Red, green, and black grapes provide a combo of ellagic acid and resveratrol, two compounds that help combat oxidative stress. Another may also aid in maintaining skin cell regeneration.

One of vitamin C's most powerful roles is producing collagen, a protein that gives your skin its elasticity. Collagen breaks down as you age and causes wrinkle formation, but a vitamin C-packed kiwi can provide 141% of your daily value and help counteract this effect, says dermatologist Lauren Ploch, MD, MEd, FAAD.

These bright berries are full of good-for-you vitamin C and flavonoids, both of which maintain and promote skin health. The best part? Even though they're seasonal, they retain their nutrients when frozen, so you can enjoy the skin-soothing benefits all year round.

"The fish's high amounts of omega-3 fatty acids help reduce inflammation, which can affect how skin looks," explains Tamara Melton, MS, RDN, LD. Nutrients like vitamin D and antioxidants can also reduce the risk of skin cancer and help with acne and rosacea, Ploch adds.

Eggs are a source of lutein, which helps keep skin hydrated and firm. It also promotes the natural oils that help keep you looking radiant, so feel free to start your day with a veggie omelet. Or, in place of higher-fat proteins, try adding it to sandwiches.

Tomatoes boast lycopene, a pigment that's naturally found in skin. While it won't replace sunscreen, this antioxidant can offer long-term protection against UV radiation and neutralize harmful free radicals, says dermatologist Rajani Katta, MD.

These powerhouse veggies are packed with the carotene compounds lutein and zeaxanthin, which are integral for protecting and hydrating your skin cells and keeping skin damage at bay. Try eating them in smoothies, salads, sautés and even as snacks, like baked kale chips.

Regularly eating these vitamin C-rich veggies naturally boosts your body's collagen, which helps keep your skin firm and youthful-looking. Bonus: Vitamin C also strengthens your immune system, so adding sliced peppers to salads and sandwiches can also keep that winter cold away.

Zinc is another immune-boosting mineral that can help protect skin cells from long-term damage. Luckily, it's found in all kinds of shellfish like shrimp, oysters, and mussels. Even better, they're lower in calories as sources of lean protein.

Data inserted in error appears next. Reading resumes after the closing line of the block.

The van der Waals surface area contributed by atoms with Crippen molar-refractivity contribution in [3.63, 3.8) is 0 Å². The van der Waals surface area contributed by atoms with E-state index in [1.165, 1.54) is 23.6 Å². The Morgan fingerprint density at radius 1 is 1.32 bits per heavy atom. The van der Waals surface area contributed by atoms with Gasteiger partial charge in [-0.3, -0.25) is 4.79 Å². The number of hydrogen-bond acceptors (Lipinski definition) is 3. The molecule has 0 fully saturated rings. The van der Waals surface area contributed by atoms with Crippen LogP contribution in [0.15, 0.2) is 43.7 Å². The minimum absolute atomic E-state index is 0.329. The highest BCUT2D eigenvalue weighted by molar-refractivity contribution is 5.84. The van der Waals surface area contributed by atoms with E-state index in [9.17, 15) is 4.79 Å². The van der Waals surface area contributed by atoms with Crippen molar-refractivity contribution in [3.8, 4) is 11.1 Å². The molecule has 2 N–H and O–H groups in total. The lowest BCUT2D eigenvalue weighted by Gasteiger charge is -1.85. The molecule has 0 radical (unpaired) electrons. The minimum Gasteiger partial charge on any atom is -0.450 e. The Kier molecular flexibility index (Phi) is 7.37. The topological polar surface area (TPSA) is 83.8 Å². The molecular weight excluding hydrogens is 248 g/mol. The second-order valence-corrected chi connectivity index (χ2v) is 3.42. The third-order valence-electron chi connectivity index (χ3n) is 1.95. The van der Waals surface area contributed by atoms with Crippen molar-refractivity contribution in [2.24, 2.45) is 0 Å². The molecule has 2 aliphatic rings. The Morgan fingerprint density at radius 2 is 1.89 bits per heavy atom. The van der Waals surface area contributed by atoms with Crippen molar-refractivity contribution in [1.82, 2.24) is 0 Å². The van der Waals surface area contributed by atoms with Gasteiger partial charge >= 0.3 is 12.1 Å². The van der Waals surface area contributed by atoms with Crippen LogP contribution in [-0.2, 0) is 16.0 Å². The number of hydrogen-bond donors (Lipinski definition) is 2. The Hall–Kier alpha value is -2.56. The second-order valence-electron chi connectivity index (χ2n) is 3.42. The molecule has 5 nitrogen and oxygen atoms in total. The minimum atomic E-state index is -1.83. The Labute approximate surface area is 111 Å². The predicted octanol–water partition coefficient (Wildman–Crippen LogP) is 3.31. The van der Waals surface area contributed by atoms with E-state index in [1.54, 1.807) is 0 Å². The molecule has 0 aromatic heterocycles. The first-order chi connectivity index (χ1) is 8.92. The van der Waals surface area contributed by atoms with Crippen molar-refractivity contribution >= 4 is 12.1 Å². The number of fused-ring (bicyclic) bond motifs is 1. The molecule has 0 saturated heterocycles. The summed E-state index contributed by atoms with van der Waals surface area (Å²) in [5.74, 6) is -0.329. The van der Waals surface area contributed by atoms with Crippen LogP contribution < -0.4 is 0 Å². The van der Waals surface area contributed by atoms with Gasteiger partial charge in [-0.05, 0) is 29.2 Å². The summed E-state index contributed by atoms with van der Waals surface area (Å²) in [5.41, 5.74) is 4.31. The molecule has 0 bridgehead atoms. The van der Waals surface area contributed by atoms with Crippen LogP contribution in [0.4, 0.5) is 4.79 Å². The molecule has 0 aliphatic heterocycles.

Mushrooms contain selenium, an important mineral that helps protect our skin from sun damage. Try swapping portobello "steaks" for high-fat red meat, or add the sautéed or raw versions to a salad.

Nuts and seeds alike are packed with vitamin E, which helps protect our body's cells and give our skin a healthy glow. Plus, since vitamin E has also been linked to lowering the risk of heart disease, sprinkling sunflower seeds into salads, soups, sautés, or eating a handful as a snack delivers an extra health perk.

Mangoes are loaded with beta-carotene, which helps your skin repair itself, stay smooth, and even delay the appearance of wrinkles. And &mdash yes, there's more! &mdash they're packed with vitamin A, which protects cells and helps them regenerate. When they're out of season, you can get the same effects from winter squash and sweet potatoes, as well as carrots, cantaloupe, and apricots.


20 Foods for Better, Healthier, Younger-Looking Skin

We've all heard the saying "you are what you eat." It's a cliché, but consistently eating healthfully can really help get you that radiant look. Shifting toward more Mediterranean-style meals is arguably the best way to eat for better skin and overall health. The antioxidants, like beta carotene, vitamin C, vitamin E, selenium, and B vitamins, function as bodyguards to your skin cells, helping protect them from damage. Omega-3's are also key for skin health and appearance, helping minimize the inflammation that can lead to cell degradation over time. To get those crucial nutrients, add these foods to your grocery shopping list, ASAP:

Drinking more water is the simplest and speediest way to boost your glow and keep skin (and your tissues!) functioning at their best. Try adding fresh citrus or berries to liven up plain sparkling or still water. How much you need to drink varies depending on the person, but I'd make two liters (about eight cups) your minimum. You&rsquoll need more if you exercise vigorously or generally sweat a lot!

Two cups of cubed watermelon equal a full cup of water and can help you (and therefore your skin cells) stay hydrated. Plus, the beta-carotene and vitamin C found in watermelon makes it an antioxidant-packed snack. Try cutting it up and storing it in the freezer for a treat during warmer months.

If there is one way all of us could improve upon in our diets, it&rsquos eating more seafood. Less than 10% of us get the recommended 8-12 ounces per week! The omega-3 fatty acids in fish are key to offsetting inflammation, which can lead to skin cell damage, flaking, dryness, and overall dull appearance. Other great sources of omega-3's include herring, mackerel, tuna, shrimp, sardines, sea bass, halibut, and lobster

Oats provide selenium, an antioxidant compound that helps protect cells from damage (the type that could ultimately lead to mutation and tumor growth long-term). Plus, the prebiotics found in oats fuel your body&rsquos beneficial probiotics, bolstering your immune system overall.